Canova, S., Fiorasi. F., Mognato. M., Grifalconi, M, Reddi, E., Russo, A. and Celotti, L. “Modeled Microgravity” Affects Cell Response to Ionizing Radiation and Increases Genomic Damage. Radiat. Res. 163, 191–199 (2005).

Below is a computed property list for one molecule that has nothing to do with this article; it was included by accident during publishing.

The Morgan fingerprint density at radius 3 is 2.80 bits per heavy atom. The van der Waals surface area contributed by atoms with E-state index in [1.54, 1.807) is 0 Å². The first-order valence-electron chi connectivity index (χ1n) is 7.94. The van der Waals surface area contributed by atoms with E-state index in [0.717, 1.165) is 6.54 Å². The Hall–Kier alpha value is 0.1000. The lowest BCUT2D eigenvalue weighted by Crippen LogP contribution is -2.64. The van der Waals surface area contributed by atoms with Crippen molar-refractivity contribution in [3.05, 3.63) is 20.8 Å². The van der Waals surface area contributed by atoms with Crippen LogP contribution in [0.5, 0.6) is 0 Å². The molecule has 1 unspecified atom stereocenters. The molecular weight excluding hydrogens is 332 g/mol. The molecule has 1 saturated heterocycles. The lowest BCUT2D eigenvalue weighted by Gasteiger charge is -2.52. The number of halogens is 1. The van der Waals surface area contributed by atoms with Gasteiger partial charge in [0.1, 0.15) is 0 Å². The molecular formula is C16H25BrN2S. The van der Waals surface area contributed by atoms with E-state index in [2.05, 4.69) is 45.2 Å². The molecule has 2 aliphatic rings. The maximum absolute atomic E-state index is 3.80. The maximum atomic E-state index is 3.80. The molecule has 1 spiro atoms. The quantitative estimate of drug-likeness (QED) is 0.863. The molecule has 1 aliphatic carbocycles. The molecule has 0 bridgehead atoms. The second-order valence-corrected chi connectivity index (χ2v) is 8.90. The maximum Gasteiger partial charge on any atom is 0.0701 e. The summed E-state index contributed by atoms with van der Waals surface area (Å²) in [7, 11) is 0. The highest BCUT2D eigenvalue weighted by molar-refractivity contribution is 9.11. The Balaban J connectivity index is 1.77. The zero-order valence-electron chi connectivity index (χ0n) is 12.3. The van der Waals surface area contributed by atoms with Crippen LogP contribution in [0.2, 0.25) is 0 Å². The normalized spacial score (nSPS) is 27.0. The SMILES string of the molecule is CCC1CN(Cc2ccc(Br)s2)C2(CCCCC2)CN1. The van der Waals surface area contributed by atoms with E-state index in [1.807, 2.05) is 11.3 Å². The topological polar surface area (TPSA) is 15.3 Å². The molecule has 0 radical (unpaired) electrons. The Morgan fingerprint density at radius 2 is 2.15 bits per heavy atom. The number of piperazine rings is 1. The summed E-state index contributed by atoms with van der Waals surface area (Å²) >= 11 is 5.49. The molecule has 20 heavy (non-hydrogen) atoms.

The aim of this work was to assess whether “modeled microgravity” affects cell response to ionizing radiation, increasing the risk associated with radiation exposure. Lymphoblastoid TK6 cells were irradiated with various doses of γ rays and incubated for 24 h in a modeled microgravity environment obtained by the Rotating Wall Vessel bioreactor. Cell survival, induction of apoptosis and cell cycle alteration were compared in cells irradiated and then incubated in 1g or modeled microgravity conditions. Modulation of genomic damage induced by ionizing radiation was evaluated on the basis of HPRT mutant frequency and the micronucleus assay. A significant reduction in apoptotic cells was observed in cells incubated in modeled microgravity after γ irradiation compared with cells maintained in 1g. Moreover, in irradiated cells, fewer G2-phase cells were found in modeled microgravity than in 1g, whereas more G1-phase cells were observed in modeled microgravity than in 1g. Genomic damage induced by ionizing radiation, i.e. frequency of HPRT mutants and micronucleated cells, increased more in cultures incubated in modeled microgravity than in 1g. Our results indicate that modeled microgravity incubation after irradiation affects cell response to ionizing radiation, reducing the level of radiation-induced apoptosis. As a consequence, modeled microgravity increases the frequency of damaged cells that survive after irradiation.